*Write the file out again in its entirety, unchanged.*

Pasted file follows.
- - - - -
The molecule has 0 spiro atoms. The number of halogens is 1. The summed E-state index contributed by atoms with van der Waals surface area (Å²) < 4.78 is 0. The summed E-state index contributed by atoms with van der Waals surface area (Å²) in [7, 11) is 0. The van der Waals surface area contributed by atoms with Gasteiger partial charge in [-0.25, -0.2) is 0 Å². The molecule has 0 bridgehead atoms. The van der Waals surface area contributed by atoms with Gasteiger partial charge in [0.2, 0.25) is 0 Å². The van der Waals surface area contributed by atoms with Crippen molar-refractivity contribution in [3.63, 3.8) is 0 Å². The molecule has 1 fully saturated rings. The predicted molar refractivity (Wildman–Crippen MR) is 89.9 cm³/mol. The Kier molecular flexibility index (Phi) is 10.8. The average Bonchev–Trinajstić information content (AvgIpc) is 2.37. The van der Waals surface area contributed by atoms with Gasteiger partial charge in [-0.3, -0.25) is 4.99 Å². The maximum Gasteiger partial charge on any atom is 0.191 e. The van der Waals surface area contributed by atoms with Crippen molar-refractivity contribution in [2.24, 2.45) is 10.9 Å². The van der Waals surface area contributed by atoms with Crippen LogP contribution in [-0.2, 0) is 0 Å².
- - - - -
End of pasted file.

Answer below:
The molecule has 0 spiro atoms. The number of halogens is 1. The summed E-state index contributed by atoms with van der Waals surface area (Å²) < 4.78 is 0. The summed E-state index contributed by atoms with van der Waals surface area (Å²) in [7, 11) is 0. The van der Waals surface area contributed by atoms with Gasteiger partial charge in [-0.25, -0.2) is 0 Å². The molecule has 0 bridgehead atoms. The van der Waals surface area contributed by atoms with Gasteiger partial charge in [0.2, 0.25) is 0 Å². The van der Waals surface area contributed by atoms with Crippen molar-refractivity contribution in [3.63, 3.8) is 0 Å². The molecule has 1 fully saturated rings. The predicted molar refractivity (Wildman–Crippen MR) is 89.9 cm³/mol. The Kier molecular flexibility index (Phi) is 10.8. The average Bonchev–Trinajstić information content (AvgIpc) is 2.37. The van der Waals surface area contributed by atoms with Gasteiger partial charge in [-0.3, -0.25) is 4.99 Å². The maximum Gasteiger partial charge on any atom is 0.191 e. The van der Waals surface area contributed by atoms with Crippen molar-refractivity contribution in [2.24, 2.45) is 10.9 Å². The van der Waals surface area contributed by atoms with Crippen LogP contribution in [-0.2, 0) is 0 Å².